Punctuation Exercise (487)

In each sentence, determine whether the internal punctuation is necessary to make the statement grammatically correct.

Answers and Explanations

1.
Original: The French suspect in a deadly 2014 attack in Belgium had returned from fighting with extremists in Syria; and a man who rampaged in southern France in 2012 received paramilitary training in Pakistan.
Correct : The French suspect in a deadly 2014 attack in Belgium had returned from fighting with extremists in Syria, and a man who rampaged in southern France in 2012 received paramilitary training in Pakistan.

A semicolon that precedes a conjunction such as "and" when both the punctuation mark and the word separate two independent clauses is redundant. Often, one may replace the other, but in this case, a transitional word or phrase such as "similarly" should replace "and" if the semicolon is retained.

2.
Original: She wasn’t slowing the music down, exactly, just using the counterpart to get the point of the song across.
Correct : She wasn’t slowing the music down, exactly, just using the counterpart to get the point of the song across.

This sentence is correct as shown. If the comma preceding "exactly" is omitted, the implication is that the slowing down of the music is occurring in an exact manner, but the meaning is that slowing the music down isn’t exactly what was occurring or intended. "Exactly" is an interjection and must therefore be bracketed by punctuation.

3.
Original: This twisted action movie presented violence, not as a necessary evil but as a positive good, while at the same time presenting these paid murderers with sentimentality.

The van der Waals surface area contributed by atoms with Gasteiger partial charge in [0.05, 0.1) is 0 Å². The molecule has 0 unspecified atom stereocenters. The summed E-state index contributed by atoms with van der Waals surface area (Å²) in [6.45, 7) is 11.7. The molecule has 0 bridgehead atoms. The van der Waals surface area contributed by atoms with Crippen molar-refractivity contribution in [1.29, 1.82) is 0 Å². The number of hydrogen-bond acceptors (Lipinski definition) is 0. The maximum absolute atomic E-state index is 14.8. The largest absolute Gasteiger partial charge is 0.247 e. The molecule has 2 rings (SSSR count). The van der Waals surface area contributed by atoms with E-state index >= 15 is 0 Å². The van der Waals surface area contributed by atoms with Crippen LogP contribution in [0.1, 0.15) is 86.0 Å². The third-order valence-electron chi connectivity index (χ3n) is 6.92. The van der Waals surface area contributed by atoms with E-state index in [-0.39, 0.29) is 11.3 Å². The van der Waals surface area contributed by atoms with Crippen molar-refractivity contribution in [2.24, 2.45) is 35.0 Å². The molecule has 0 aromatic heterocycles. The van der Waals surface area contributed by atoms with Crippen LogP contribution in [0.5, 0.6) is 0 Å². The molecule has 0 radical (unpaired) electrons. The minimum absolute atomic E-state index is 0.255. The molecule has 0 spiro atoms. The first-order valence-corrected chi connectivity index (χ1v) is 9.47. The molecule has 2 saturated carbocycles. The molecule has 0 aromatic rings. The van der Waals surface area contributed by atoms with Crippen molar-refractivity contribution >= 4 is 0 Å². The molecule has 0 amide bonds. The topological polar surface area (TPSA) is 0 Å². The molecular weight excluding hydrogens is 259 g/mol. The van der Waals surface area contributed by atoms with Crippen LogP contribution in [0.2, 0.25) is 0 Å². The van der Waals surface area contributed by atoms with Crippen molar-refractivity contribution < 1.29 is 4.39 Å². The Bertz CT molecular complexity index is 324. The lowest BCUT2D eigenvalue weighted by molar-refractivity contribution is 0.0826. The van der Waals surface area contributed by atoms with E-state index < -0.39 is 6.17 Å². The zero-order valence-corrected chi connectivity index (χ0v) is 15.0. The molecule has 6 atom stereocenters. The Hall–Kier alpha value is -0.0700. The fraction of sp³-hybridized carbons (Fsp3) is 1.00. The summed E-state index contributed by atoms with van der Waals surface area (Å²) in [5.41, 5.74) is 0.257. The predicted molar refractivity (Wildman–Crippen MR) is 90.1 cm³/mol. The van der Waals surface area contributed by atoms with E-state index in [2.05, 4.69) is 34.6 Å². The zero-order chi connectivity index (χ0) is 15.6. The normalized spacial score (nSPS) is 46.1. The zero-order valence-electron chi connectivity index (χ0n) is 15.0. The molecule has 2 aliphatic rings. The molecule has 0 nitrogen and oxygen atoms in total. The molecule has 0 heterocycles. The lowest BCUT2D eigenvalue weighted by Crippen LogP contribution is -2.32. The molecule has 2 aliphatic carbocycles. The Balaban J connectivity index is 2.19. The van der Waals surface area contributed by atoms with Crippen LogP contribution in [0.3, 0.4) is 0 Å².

Correct : This twisted action movie presented violence not as a necessary evil but as a positive good, while at the same time presenting these paid murderers with sentimentality.

Just as no punctuation is required in a "not only . . . but also" statement, no comma is necessary between a point preceded by "not as" and a counterpoint that follows "but as."

4.
Original: The standard is to have a first responder on the scene within four minutes, 90 percent of the time.
Correct : The standard is to have a first responder on the scene within four minutes 90 percent of the time.

The two factors—time and success rate—should not be separated by punctuation.

5.
Original: Megacorp CEO John Smith is scheduled to present the keynote speech at the conference.
Correct : Megacorp CEO John Smith is scheduled to present the keynote speech at the conference.

This sentence is correct as shown. If the head of the sentence were structured "Megacorp’s CEO, John Smith, is . . ." or "The CEO of Megacorp, John Smith, is . . ." (or if the name and title were transposed in either form), the pair of commas would correctly separate appositives, nouns or noun phrases that are merely different ways of identifying the same thing. But "Megacorp CEO John Smith" is simply an epithet (a description) followed by a name of the person who matches that description.

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